Hi, I'm Andie.

I live near the Swiss Alps, in Bern, and I love not only melting cheese, but all kinds of Swiss cooking. 

En Guetä!

Kloster St Gallen

Kloster St Gallen

 
 
 SB

SB

The Abbey of St Gallen is named for St Gall, an Irish disciple born in the year 550. He set forth in 589 as part of the Hiberno-Scottish mission, which saw Gaelic monks travelling through the continent to establish monasteries and spread Christianity.       

Eventually, St Gall set up a hermitage in what is now St Gallen, in eastern Switzerland. This was the site that would later become the Abbey. 

St Gall is often depicted with a bear companion. According to legend, St Gall's holiness was so great, that when confronted with a wild bear, instead of attacking him, the bear brought him firewood and remained his companion for life.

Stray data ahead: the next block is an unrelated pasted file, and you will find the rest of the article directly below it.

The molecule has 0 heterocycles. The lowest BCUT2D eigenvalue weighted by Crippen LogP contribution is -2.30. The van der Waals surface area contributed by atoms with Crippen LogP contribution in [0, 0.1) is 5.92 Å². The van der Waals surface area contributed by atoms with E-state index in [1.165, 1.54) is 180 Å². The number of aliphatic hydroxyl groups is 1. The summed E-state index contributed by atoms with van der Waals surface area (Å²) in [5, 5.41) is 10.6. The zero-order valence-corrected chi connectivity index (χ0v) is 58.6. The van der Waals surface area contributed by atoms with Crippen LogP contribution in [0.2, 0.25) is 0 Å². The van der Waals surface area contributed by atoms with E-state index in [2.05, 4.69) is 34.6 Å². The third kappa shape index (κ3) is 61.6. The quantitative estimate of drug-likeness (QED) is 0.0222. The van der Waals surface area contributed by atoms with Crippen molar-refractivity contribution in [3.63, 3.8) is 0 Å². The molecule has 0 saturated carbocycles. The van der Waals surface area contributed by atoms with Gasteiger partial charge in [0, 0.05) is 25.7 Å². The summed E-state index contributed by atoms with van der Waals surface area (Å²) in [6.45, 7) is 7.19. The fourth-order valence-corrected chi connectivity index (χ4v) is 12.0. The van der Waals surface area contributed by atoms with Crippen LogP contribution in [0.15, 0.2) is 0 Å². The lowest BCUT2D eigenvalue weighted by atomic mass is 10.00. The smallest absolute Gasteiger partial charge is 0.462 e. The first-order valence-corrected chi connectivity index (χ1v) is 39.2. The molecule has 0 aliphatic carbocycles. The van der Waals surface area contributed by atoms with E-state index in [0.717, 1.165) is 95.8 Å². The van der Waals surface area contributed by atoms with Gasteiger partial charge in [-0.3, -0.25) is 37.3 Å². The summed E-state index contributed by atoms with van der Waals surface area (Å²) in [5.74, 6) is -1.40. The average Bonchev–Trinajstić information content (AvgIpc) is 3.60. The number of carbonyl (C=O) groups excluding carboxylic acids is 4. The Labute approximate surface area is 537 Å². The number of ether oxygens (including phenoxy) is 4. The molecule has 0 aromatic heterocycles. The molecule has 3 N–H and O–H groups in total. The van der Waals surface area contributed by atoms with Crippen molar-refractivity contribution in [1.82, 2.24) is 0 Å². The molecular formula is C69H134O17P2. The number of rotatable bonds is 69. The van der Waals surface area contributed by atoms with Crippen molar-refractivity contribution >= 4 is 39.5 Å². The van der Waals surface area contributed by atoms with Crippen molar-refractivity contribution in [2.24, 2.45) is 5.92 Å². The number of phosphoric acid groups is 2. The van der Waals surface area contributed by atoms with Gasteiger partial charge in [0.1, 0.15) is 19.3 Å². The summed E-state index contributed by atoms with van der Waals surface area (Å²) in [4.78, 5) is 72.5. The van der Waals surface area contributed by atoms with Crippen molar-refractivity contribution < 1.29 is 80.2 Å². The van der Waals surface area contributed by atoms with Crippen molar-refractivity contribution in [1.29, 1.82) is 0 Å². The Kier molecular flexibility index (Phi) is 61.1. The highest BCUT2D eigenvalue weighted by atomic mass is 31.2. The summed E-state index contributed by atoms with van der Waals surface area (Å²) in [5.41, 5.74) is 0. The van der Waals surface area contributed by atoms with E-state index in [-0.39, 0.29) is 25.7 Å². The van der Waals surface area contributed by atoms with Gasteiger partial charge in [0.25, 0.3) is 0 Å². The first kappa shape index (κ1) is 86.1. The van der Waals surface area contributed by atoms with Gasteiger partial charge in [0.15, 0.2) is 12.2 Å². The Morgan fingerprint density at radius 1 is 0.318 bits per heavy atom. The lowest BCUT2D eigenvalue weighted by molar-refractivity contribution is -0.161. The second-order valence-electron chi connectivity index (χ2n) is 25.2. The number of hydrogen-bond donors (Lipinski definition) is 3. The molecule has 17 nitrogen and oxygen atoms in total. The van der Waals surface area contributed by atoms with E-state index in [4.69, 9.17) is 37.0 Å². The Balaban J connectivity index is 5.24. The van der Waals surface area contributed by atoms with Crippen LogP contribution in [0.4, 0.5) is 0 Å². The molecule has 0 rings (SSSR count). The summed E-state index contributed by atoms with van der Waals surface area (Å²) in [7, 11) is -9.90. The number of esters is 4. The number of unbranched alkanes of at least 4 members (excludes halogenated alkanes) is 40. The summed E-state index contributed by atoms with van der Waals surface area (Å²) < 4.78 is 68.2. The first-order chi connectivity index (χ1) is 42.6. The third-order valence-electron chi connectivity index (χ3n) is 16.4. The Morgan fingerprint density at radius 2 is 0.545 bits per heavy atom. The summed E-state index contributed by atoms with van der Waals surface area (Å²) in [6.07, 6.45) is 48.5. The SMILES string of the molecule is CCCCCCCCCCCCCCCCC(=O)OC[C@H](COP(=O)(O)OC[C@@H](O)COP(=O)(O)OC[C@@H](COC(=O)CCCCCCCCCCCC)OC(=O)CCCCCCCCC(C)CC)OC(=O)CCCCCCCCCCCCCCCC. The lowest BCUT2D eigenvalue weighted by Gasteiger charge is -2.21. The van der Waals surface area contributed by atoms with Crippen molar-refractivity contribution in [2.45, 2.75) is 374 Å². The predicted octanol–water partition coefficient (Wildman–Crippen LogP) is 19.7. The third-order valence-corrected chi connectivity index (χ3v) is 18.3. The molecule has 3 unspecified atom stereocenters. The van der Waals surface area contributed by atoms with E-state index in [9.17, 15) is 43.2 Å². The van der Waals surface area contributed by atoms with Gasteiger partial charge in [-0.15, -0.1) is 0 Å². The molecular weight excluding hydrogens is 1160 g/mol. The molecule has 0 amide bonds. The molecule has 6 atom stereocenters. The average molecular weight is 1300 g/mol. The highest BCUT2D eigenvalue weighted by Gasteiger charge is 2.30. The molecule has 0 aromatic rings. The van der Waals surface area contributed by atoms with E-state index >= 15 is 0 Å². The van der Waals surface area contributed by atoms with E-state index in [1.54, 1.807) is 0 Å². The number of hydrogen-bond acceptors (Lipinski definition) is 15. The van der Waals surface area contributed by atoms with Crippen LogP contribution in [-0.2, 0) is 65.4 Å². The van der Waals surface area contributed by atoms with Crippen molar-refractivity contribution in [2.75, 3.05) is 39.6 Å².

Bear iconography still exists in St Gallen, and although the abbey has not been active for two centuries, its cathedral is still an important place of worship. 

Today the monastery is perhaps most famous for its Stiftsbibliothek, a library that holds one of the world's largest collections of manuscripts from the medieval period and earlier. The room itself is a sight to behold, immaculatly bound volumes line wooden shelves under a breathtakingly ornate ceiling. The floors are so delicate that visitors have to wear slippers to enter the room. No photos are allowed, but you can see pictures here. The library also has a virtual catalogue that gives access to much of their collection. 
 

The Abbey of St Gallen is also the namesake of the delicious St Galler Klostertorte. Although a written version of the recipe didn't appear until 1947 when the abbey was no longer in use, it is possible that some version of this cocoa cousin of the Linzer Torte had been made in the monastery bakehouses. 

Schabziger

Schabziger

Berner Rose

Berner Rose